In Investment, Opinion, Startup Management

There’s a lot of buzz about crowdfunding,so I thought it was time for an update from a Scottish perspective…

I first blogged on  Crowd Funding Chaos back in 2011.  This time last year I blogged about the emergence of CrowdCube and SEEDRS in CrowdFunding: Any Spare Change?, and more recently I posted a Friday Link to the Crowdfunding Guide from Nesta.  The market has continued to develop fast since then.

Numbers I heard a few months back from Deloitte suggested that worldwide crowdfunding will raise $3Bn in 2013, with $1Bn in the form of Crowd Equity.  The latter number is perhaps optimistic, but the opportunity is clearly substantial.  The main platforms include:

The State of Crowd Equity

CrowdCube and SEEDRS in the UK both have regulatory approval and have raised substantial sums, totalling millions, for their customers. It is worth noting that many of these projects have been far from high-tech, particularly on CrowdCube.

The attitude of governments in general appears to be that crowdfunding should be allowed – with appropriate regulation it is no more harmful than online casinos or bingo.  There have already been failed projects on Kickstarter, and it is only a matter of time before equity crowdfunding sees a major failure or even fraud – it remains to be seen whether the positive attitudes of legislators will survive this.  A regulatory reaction against crowdfunding could be damaging, but the real danger is that it could spill over into much tighter regulation of angel investment activities under EIS and SEIS.

There are general concerns about valuation – many of the valuations look high by conventional metrics, and these valuations are being achieved without anyone carrying out proper “due dilligence” enquiries.  This may be a barrier to crowd funded companies raising further equity later.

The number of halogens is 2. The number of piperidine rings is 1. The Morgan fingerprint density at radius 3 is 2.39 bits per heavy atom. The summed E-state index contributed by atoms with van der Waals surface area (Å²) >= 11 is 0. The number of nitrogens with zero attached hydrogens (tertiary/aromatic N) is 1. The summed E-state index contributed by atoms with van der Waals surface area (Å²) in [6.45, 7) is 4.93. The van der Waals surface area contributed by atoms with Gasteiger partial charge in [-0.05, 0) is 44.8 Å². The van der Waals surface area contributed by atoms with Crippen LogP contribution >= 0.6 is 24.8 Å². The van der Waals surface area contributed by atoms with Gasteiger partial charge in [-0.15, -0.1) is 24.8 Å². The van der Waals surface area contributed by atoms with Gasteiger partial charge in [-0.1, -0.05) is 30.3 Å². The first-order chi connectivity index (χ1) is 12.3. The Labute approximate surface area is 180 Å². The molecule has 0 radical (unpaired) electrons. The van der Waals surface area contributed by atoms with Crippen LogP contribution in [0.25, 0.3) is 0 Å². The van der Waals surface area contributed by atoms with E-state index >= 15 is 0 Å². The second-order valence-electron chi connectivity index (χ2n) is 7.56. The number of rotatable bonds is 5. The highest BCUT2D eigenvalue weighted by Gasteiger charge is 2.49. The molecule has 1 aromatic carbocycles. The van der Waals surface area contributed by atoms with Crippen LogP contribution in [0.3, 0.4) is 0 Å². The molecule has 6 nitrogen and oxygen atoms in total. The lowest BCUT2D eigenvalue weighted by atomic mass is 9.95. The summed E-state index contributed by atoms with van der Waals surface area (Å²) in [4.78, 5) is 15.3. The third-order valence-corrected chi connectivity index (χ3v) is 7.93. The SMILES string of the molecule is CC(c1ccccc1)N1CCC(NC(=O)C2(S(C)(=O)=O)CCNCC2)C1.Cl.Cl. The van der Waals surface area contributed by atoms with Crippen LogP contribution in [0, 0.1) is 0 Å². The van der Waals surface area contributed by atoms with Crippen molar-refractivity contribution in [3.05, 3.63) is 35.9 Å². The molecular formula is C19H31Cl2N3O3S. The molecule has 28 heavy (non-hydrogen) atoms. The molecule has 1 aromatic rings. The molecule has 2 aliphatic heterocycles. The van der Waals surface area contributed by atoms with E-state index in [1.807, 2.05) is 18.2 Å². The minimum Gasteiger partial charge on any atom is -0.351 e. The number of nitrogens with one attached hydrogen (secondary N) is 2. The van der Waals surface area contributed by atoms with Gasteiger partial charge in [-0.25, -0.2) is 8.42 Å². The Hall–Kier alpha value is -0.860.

A factor for potential fundraisers to be aware of is that “money follows money”.  Anecdotal evidence suggests the most successful campaigns have a good number of sizeable investors early on, suggesting perhaps that the fundraisers already had family, friends and contacts lined up to get things started.  This is much the same psychology as seeding a tip jar or collection tin so it appears that “everyone else is giving so you should too”.

If you’re interested in crowdfunding, I would highly recommend following the Twintangibles Crowdfunding blog – some of the information in this blog is thanks to one of their presentations and they publish a lot of great content.

So far in Scotland…

  • Crowd donation is alive and kicking, through national platforms and through Scottish based Bloom
  • The biggest success I know if is Edinburgh startup RunRev, which  raised £494k on Kickstarter
  • The West of Scotland Loan Fund will now match  moneyraised through crowdfunding subject to it’s normal terms being met
  • No crowd equity has been raised in Scotland 

A New Crowd Equity Platform for Scotland

I met with Jude Cook  this morning from ShareIn.  Launching this Autumn, ShareIn is a new Crowd Equity platform based in Scotland.  The platform is not dissimilar to CrowdCube in its basic concept (investors hold shares directly, not through a nominee structure), and has some really clever new features to help investors and companies alike.  There isn’t a cap on the funds that can be raised, and it  aims to include companies seeking seed funding in preparation for a later Angel or VC round.